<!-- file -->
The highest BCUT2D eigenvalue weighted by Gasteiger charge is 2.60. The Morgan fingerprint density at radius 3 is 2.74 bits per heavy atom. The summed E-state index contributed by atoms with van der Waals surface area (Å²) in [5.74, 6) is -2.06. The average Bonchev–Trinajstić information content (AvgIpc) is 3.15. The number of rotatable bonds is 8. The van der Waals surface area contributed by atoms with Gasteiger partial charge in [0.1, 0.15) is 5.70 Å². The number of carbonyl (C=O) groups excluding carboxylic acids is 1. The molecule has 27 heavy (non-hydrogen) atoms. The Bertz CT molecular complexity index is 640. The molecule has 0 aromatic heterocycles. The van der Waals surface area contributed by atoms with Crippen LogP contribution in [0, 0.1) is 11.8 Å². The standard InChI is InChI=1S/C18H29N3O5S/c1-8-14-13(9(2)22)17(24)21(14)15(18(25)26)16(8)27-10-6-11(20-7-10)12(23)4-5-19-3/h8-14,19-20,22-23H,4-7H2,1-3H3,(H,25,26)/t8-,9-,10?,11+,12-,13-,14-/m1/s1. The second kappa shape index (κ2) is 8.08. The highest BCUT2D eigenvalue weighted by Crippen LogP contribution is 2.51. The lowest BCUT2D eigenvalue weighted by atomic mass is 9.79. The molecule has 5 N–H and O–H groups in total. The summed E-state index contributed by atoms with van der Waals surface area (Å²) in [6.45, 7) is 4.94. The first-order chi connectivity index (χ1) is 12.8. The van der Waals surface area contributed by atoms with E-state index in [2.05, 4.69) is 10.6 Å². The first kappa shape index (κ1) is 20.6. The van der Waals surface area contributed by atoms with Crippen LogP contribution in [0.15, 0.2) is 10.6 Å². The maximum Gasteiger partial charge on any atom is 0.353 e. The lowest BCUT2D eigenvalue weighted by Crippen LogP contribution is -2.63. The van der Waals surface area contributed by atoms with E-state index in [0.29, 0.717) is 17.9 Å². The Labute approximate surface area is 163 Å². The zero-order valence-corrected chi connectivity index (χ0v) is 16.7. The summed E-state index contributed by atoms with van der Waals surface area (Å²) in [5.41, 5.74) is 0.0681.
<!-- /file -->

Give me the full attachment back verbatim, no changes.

The highest BCUT2D eigenvalue weighted by Gasteiger charge is 2.60. The Morgan fingerprint density at radius 3 is 2.74 bits per heavy atom. The summed E-state index contributed by atoms with van der Waals surface area (Å²) in [5.74, 6) is -2.06. The average Bonchev–Trinajstić information content (AvgIpc) is 3.15. The number of rotatable bonds is 8. The van der Waals surface area contributed by atoms with Gasteiger partial charge in [0.1, 0.15) is 5.70 Å². The number of carbonyl (C=O) groups excluding carboxylic acids is 1. The molecule has 27 heavy (non-hydrogen) atoms. The Bertz CT molecular complexity index is 640. The molecule has 0 aromatic heterocycles. The van der Waals surface area contributed by atoms with Crippen LogP contribution in [0, 0.1) is 11.8 Å². The standard InChI is InChI=1S/C18H29N3O5S/c1-8-14-13(9(2)22)17(24)21(14)15(18(25)26)16(8)27-10-6-11(20-7-10)12(23)4-5-19-3/h8-14,19-20,22-23H,4-7H2,1-3H3,(H,25,26)/t8-,9-,10?,11+,12-,13-,14-/m1/s1. The second kappa shape index (κ2) is 8.08. The highest BCUT2D eigenvalue weighted by Crippen LogP contribution is 2.51. The lowest BCUT2D eigenvalue weighted by atomic mass is 9.79. The molecule has 5 N–H and O–H groups in total. The summed E-state index contributed by atoms with van der Waals surface area (Å²) in [6.45, 7) is 4.94. The first-order chi connectivity index (χ1) is 12.8. The van der Waals surface area contributed by atoms with E-state index in [2.05, 4.69) is 10.6 Å². The first kappa shape index (κ1) is 20.6. The van der Waals surface area contributed by atoms with Crippen LogP contribution in [0.15, 0.2) is 10.6 Å². The maximum Gasteiger partial charge on any atom is 0.353 e. The lowest BCUT2D eigenvalue weighted by Crippen LogP contribution is -2.63. The van der Waals surface area contributed by atoms with E-state index in [0.29, 0.717) is 17.9 Å². The Labute approximate surface area is 163 Å². The zero-order valence-corrected chi connectivity index (χ0v) is 16.7. The summed E-state index contributed by atoms with van der Waals surface area (Å²) in [5.41, 5.74) is 0.0681.